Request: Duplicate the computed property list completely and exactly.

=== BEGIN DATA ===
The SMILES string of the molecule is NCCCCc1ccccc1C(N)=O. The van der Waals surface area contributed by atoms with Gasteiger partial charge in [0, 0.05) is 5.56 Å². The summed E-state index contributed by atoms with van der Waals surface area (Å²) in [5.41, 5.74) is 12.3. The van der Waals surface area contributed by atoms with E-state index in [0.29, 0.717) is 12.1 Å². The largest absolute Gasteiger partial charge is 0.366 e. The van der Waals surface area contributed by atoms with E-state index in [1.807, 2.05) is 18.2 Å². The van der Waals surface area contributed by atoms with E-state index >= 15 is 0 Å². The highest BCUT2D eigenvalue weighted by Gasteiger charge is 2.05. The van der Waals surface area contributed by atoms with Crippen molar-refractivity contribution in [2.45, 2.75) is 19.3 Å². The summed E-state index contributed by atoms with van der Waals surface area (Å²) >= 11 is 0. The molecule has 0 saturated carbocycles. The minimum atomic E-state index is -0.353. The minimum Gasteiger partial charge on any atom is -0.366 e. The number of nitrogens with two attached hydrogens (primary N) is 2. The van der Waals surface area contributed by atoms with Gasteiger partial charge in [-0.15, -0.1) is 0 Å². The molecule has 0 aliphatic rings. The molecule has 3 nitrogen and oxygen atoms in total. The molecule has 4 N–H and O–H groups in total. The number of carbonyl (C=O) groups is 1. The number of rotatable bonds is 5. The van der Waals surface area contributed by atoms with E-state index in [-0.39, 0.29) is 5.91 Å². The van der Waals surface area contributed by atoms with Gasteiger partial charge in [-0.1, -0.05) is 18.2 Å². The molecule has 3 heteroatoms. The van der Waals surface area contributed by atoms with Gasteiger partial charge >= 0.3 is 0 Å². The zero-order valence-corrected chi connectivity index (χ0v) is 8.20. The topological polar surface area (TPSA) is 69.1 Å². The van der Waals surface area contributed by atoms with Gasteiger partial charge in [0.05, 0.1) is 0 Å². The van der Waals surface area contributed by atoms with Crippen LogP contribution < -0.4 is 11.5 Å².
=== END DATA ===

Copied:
The SMILES string of the molecule is NCCCCc1ccccc1C(N)=O. The van der Waals surface area contributed by atoms with Gasteiger partial charge in [0, 0.05) is 5.56 Å². The summed E-state index contributed by atoms with van der Waals surface area (Å²) in [5.41, 5.74) is 12.3. The van der Waals surface area contributed by atoms with E-state index in [0.29, 0.717) is 12.1 Å². The largest absolute Gasteiger partial charge is 0.366 e. The van der Waals surface area contributed by atoms with E-state index in [1.807, 2.05) is 18.2 Å². The van der Waals surface area contributed by atoms with E-state index >= 15 is 0 Å². The highest BCUT2D eigenvalue weighted by Gasteiger charge is 2.05. The van der Waals surface area contributed by atoms with Crippen molar-refractivity contribution in [2.45, 2.75) is 19.3 Å². The summed E-state index contributed by atoms with van der Waals surface area (Å²) >= 11 is 0. The molecule has 0 saturated carbocycles. The minimum atomic E-state index is -0.353. The minimum Gasteiger partial charge on any atom is -0.366 e. The number of nitrogens with two attached hydrogens (primary N) is 2. The van der Waals surface area contributed by atoms with Gasteiger partial charge in [-0.15, -0.1) is 0 Å². The molecule has 0 aliphatic rings. The molecule has 3 nitrogen and oxygen atoms in total. The molecule has 4 N–H and O–H groups in total. The number of carbonyl (C=O) groups is 1. The number of rotatable bonds is 5. The van der Waals surface area contributed by atoms with E-state index in [-0.39, 0.29) is 5.91 Å². The van der Waals surface area contributed by atoms with Gasteiger partial charge in [-0.1, -0.05) is 18.2 Å². The molecule has 3 heteroatoms. The van der Waals surface area contributed by atoms with Gasteiger partial charge >= 0.3 is 0 Å². The zero-order valence-corrected chi connectivity index (χ0v) is 8.20. The topological polar surface area (TPSA) is 69.1 Å². The van der Waals surface area contributed by atoms with Gasteiger partial charge in [0.05, 0.1) is 0 Å². The van der Waals surface area contributed by atoms with Crippen LogP contribution < -0.4 is 11.5 Å².